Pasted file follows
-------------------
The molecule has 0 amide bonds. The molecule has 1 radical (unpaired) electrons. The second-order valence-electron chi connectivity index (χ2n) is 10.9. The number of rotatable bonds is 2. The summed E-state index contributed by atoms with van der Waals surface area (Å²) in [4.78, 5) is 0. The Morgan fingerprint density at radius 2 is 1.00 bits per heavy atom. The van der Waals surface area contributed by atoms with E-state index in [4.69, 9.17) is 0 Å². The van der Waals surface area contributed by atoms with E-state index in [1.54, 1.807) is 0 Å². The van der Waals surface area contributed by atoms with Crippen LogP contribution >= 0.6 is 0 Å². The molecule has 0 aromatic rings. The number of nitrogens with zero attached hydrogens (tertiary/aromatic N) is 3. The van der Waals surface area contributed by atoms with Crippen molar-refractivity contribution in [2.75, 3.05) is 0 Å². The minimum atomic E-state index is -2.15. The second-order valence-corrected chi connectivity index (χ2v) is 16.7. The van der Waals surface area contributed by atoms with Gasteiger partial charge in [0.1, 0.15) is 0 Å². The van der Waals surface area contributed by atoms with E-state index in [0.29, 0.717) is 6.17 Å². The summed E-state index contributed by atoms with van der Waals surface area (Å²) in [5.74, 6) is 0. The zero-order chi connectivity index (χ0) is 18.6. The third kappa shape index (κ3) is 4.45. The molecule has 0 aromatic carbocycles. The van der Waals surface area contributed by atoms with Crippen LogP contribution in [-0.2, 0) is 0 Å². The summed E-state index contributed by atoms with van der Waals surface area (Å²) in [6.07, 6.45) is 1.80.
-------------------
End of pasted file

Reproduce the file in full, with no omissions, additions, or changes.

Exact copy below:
The molecule has 0 amide bonds. The molecule has 1 radical (unpaired) electrons. The second-order valence-electron chi connectivity index (χ2n) is 10.9. The number of rotatable bonds is 2. The summed E-state index contributed by atoms with van der Waals surface area (Å²) in [4.78, 5) is 0. The Morgan fingerprint density at radius 2 is 1.00 bits per heavy atom. The van der Waals surface area contributed by atoms with E-state index in [4.69, 9.17) is 0 Å². The van der Waals surface area contributed by atoms with E-state index in [1.54, 1.807) is 0 Å². The van der Waals surface area contributed by atoms with Crippen LogP contribution >= 0.6 is 0 Å². The molecule has 0 aromatic rings. The number of nitrogens with zero attached hydrogens (tertiary/aromatic N) is 3. The van der Waals surface area contributed by atoms with Crippen molar-refractivity contribution in [2.75, 3.05) is 0 Å². The minimum atomic E-state index is -2.15. The second-order valence-corrected chi connectivity index (χ2v) is 16.7. The van der Waals surface area contributed by atoms with Gasteiger partial charge in [0.1, 0.15) is 0 Å². The van der Waals surface area contributed by atoms with E-state index in [0.29, 0.717) is 6.17 Å². The summed E-state index contributed by atoms with van der Waals surface area (Å²) in [5.74, 6) is 0. The zero-order chi connectivity index (χ0) is 18.6. The third kappa shape index (κ3) is 4.45. The molecule has 0 aromatic carbocycles. The van der Waals surface area contributed by atoms with Crippen LogP contribution in [-0.2, 0) is 0 Å². The summed E-state index contributed by atoms with van der Waals surface area (Å²) in [6.07, 6.45) is 1.80.